Buffalo called us on the radio – could they pass us? Yes, no problem – they left us for dust while we were still tied up. On we went to the next locks at Irlam, passing through the petrochemicals berth at Partington, where you have to turn off all your gas appliances, and admiring the rather fine graffiti. Crews have painted their vessels’ names on the piers, and in the middle of one is a much older slogan saying “God Bless our Sovereign”!
As we approached Irlam locks we passed Buffalo tied up at the wharf (having lunch) and then the radio crackled into life – Buffalo’s master was calling another vessel (“Daisy”) saying “we’ve got the narrowboat, they’re just passing us”. We caught a glimpse of something big-ish, presumably Daisy, as the lock gates closed – they turned around and went back towards Partington- and further research has revealed that there’s a pusher tug called “Daisy Dorado” that operates the ship canal’s container shuttle barge between Irlam to Liverpool, carrying wine for Tesco amongst other cargoes.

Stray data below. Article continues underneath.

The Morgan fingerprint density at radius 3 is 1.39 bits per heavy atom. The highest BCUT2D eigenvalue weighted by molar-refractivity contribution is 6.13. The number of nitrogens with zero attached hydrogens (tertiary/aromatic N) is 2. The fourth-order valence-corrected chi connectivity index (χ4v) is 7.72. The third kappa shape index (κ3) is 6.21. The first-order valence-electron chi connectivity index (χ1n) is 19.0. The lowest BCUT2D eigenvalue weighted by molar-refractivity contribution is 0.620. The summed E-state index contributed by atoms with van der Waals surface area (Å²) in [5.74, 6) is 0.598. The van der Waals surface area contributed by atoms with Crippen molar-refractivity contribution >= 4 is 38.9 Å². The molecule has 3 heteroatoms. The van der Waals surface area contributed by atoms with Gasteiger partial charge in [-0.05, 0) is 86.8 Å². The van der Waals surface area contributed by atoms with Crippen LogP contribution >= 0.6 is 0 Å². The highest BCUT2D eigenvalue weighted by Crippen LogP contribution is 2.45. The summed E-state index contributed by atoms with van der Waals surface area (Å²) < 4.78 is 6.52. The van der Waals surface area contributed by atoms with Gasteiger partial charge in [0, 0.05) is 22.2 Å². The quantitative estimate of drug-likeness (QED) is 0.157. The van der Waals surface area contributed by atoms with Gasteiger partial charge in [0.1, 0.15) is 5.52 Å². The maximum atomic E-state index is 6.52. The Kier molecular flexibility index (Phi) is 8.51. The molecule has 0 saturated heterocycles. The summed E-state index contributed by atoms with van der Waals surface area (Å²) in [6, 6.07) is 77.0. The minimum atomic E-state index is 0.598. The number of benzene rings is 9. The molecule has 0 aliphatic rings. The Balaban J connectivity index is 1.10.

The next stretch, from Irlam to Barton is again pretty quiet, though we did see the remains of various wharves, including those that were once used to load Manchester’s sewage sludge into barges for dumping in the Irish Sea before that practice became illegal. Eastham said that there was no traffic above Irlam today so we didn’t have to worry about meeting other vessels.
Beyond Barton you start getting into the urban area, passing under the M60 and then shortly under the famous Swing Aqueduct. Sadly, there wasn’t a narrowboat on it to wave to at the time, though we did see one crossing it later!